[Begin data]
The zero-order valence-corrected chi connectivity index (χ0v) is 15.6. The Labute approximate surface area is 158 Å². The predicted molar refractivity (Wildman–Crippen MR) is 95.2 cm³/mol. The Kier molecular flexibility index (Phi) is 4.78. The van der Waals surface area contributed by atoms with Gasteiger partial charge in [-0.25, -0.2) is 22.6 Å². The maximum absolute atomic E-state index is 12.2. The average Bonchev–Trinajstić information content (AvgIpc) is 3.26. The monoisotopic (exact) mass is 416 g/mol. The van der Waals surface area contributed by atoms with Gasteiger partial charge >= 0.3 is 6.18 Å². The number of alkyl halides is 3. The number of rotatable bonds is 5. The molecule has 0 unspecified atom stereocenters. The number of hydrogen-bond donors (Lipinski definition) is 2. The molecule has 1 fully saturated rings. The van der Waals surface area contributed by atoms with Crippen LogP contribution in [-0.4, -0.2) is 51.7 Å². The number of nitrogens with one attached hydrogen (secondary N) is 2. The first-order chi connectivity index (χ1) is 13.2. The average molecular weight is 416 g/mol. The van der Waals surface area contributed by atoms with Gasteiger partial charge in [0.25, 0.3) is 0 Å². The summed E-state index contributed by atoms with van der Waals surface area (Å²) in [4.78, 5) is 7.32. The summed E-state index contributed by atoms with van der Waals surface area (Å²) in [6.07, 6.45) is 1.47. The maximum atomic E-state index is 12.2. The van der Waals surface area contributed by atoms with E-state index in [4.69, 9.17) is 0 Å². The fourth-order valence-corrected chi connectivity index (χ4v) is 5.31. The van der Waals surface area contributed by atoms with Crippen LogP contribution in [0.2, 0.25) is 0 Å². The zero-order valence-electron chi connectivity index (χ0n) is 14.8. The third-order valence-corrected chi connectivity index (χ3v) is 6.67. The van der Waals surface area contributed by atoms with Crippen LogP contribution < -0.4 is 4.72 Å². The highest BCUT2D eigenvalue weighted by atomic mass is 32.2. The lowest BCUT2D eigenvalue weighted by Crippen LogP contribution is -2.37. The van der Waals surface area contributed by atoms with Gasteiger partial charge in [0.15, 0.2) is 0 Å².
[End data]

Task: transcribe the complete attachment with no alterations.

The zero-order valence-corrected chi connectivity index (χ0v) is 15.6. The Labute approximate surface area is 158 Å². The predicted molar refractivity (Wildman–Crippen MR) is 95.2 cm³/mol. The Kier molecular flexibility index (Phi) is 4.78. The van der Waals surface area contributed by atoms with Gasteiger partial charge in [-0.25, -0.2) is 22.6 Å². The maximum absolute atomic E-state index is 12.2. The average Bonchev–Trinajstić information content (AvgIpc) is 3.26. The monoisotopic (exact) mass is 416 g/mol. The van der Waals surface area contributed by atoms with Gasteiger partial charge >= 0.3 is 6.18 Å². The number of alkyl halides is 3. The number of rotatable bonds is 5. The molecule has 0 unspecified atom stereocenters. The number of hydrogen-bond donors (Lipinski definition) is 2. The molecule has 1 fully saturated rings. The van der Waals surface area contributed by atoms with Crippen LogP contribution in [-0.4, -0.2) is 51.7 Å². The number of nitrogens with one attached hydrogen (secondary N) is 2. The first-order chi connectivity index (χ1) is 13.2. The average molecular weight is 416 g/mol. The van der Waals surface area contributed by atoms with Gasteiger partial charge in [0.25, 0.3) is 0 Å². The summed E-state index contributed by atoms with van der Waals surface area (Å²) in [4.78, 5) is 7.32. The summed E-state index contributed by atoms with van der Waals surface area (Å²) in [6.07, 6.45) is 1.47. The maximum atomic E-state index is 12.2. The van der Waals surface area contributed by atoms with E-state index in [4.69, 9.17) is 0 Å². The fourth-order valence-corrected chi connectivity index (χ4v) is 5.31. The van der Waals surface area contributed by atoms with Crippen LogP contribution in [0.2, 0.25) is 0 Å². The zero-order valence-electron chi connectivity index (χ0n) is 14.8. The third-order valence-corrected chi connectivity index (χ3v) is 6.67. The van der Waals surface area contributed by atoms with Crippen LogP contribution < -0.4 is 4.72 Å². The highest BCUT2D eigenvalue weighted by atomic mass is 32.2. The lowest BCUT2D eigenvalue weighted by Crippen LogP contribution is -2.37. The van der Waals surface area contributed by atoms with Gasteiger partial charge in [0.15, 0.2) is 0 Å².